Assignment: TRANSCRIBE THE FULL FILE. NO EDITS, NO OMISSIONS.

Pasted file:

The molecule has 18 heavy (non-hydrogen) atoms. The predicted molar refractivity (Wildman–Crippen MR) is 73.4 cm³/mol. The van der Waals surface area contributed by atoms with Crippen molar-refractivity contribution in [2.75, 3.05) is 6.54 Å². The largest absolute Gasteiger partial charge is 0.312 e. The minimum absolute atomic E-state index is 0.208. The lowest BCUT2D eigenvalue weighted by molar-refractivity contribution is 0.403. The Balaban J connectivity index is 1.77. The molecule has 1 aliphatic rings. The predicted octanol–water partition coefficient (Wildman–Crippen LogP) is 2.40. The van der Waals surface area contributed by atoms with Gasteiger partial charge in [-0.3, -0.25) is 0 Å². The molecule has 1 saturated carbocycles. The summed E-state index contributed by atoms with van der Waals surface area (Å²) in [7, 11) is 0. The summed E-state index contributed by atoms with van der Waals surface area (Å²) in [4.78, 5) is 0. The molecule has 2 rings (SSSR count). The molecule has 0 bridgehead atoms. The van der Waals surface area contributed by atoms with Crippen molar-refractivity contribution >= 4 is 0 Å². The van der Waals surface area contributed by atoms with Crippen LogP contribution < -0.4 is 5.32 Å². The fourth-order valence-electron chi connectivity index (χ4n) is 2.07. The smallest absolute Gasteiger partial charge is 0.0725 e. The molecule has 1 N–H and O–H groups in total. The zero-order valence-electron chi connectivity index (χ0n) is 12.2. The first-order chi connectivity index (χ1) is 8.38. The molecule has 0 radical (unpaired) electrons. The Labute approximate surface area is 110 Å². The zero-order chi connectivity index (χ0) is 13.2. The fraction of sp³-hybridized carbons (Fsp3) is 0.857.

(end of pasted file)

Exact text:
The molecule has 18 heavy (non-hydrogen) atoms. The predicted molar refractivity (Wildman–Crippen MR) is 73.4 cm³/mol. The van der Waals surface area contributed by atoms with Crippen molar-refractivity contribution in [2.75, 3.05) is 6.54 Å². The largest absolute Gasteiger partial charge is 0.312 e. The minimum absolute atomic E-state index is 0.208. The lowest BCUT2D eigenvalue weighted by molar-refractivity contribution is 0.403. The Balaban J connectivity index is 1.77. The molecule has 1 aliphatic rings. The predicted octanol–water partition coefficient (Wildman–Crippen LogP) is 2.40. The van der Waals surface area contributed by atoms with Gasteiger partial charge in [-0.3, -0.25) is 0 Å². The molecule has 1 saturated carbocycles. The summed E-state index contributed by atoms with van der Waals surface area (Å²) in [7, 11) is 0. The summed E-state index contributed by atoms with van der Waals surface area (Å²) in [4.78, 5) is 0. The molecule has 2 rings (SSSR count). The molecule has 0 bridgehead atoms. The van der Waals surface area contributed by atoms with Crippen molar-refractivity contribution >= 4 is 0 Å². The van der Waals surface area contributed by atoms with Crippen LogP contribution < -0.4 is 5.32 Å². The fourth-order valence-electron chi connectivity index (χ4n) is 2.07. The smallest absolute Gasteiger partial charge is 0.0725 e. The molecule has 1 N–H and O–H groups in total. The zero-order valence-electron chi connectivity index (χ0n) is 12.2. The first-order chi connectivity index (χ1) is 8.38. The molecule has 0 radical (unpaired) electrons. The Labute approximate surface area is 110 Å². The zero-order chi connectivity index (χ0) is 13.2. The fraction of sp³-hybridized carbons (Fsp3) is 0.857.